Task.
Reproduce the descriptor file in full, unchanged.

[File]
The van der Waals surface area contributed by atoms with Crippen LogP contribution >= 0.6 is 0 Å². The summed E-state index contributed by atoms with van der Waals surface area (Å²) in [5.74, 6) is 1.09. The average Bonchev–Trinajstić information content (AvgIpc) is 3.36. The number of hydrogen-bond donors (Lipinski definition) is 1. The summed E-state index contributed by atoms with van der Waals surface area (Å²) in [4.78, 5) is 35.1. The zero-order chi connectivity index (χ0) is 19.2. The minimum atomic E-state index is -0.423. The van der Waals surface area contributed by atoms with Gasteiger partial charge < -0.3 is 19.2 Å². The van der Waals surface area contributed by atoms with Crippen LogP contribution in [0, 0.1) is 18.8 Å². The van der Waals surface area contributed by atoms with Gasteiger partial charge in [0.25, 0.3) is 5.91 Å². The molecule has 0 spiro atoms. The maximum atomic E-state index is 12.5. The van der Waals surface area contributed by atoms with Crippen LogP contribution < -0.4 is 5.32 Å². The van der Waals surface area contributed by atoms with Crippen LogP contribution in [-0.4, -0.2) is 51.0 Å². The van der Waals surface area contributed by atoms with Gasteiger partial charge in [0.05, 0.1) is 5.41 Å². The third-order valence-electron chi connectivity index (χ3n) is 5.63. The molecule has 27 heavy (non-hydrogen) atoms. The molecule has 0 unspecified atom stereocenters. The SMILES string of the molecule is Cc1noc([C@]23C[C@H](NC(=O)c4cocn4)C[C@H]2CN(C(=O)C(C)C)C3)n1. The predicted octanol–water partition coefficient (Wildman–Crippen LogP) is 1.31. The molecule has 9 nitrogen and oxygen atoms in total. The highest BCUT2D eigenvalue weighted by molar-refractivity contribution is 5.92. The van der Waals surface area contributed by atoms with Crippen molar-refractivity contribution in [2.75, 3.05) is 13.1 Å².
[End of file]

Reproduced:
The van der Waals surface area contributed by atoms with Crippen LogP contribution >= 0.6 is 0 Å². The summed E-state index contributed by atoms with van der Waals surface area (Å²) in [5.74, 6) is 1.09. The average Bonchev–Trinajstić information content (AvgIpc) is 3.36. The number of hydrogen-bond donors (Lipinski definition) is 1. The summed E-state index contributed by atoms with van der Waals surface area (Å²) in [4.78, 5) is 35.1. The zero-order chi connectivity index (χ0) is 19.2. The minimum atomic E-state index is -0.423. The van der Waals surface area contributed by atoms with Gasteiger partial charge < -0.3 is 19.2 Å². The van der Waals surface area contributed by atoms with Crippen LogP contribution in [0, 0.1) is 18.8 Å². The van der Waals surface area contributed by atoms with Gasteiger partial charge in [0.25, 0.3) is 5.91 Å². The molecule has 0 spiro atoms. The maximum atomic E-state index is 12.5. The van der Waals surface area contributed by atoms with Crippen LogP contribution < -0.4 is 5.32 Å². The van der Waals surface area contributed by atoms with Crippen LogP contribution in [-0.4, -0.2) is 51.0 Å². The van der Waals surface area contributed by atoms with Gasteiger partial charge in [0.05, 0.1) is 5.41 Å². The third-order valence-electron chi connectivity index (χ3n) is 5.63. The molecule has 27 heavy (non-hydrogen) atoms. The molecule has 0 unspecified atom stereocenters. The SMILES string of the molecule is Cc1noc([C@]23C[C@H](NC(=O)c4cocn4)C[C@H]2CN(C(=O)C(C)C)C3)n1. The predicted octanol–water partition coefficient (Wildman–Crippen LogP) is 1.31. The molecule has 9 nitrogen and oxygen atoms in total. The highest BCUT2D eigenvalue weighted by molar-refractivity contribution is 5.92. The van der Waals surface area contributed by atoms with Crippen molar-refractivity contribution in [2.75, 3.05) is 13.1 Å².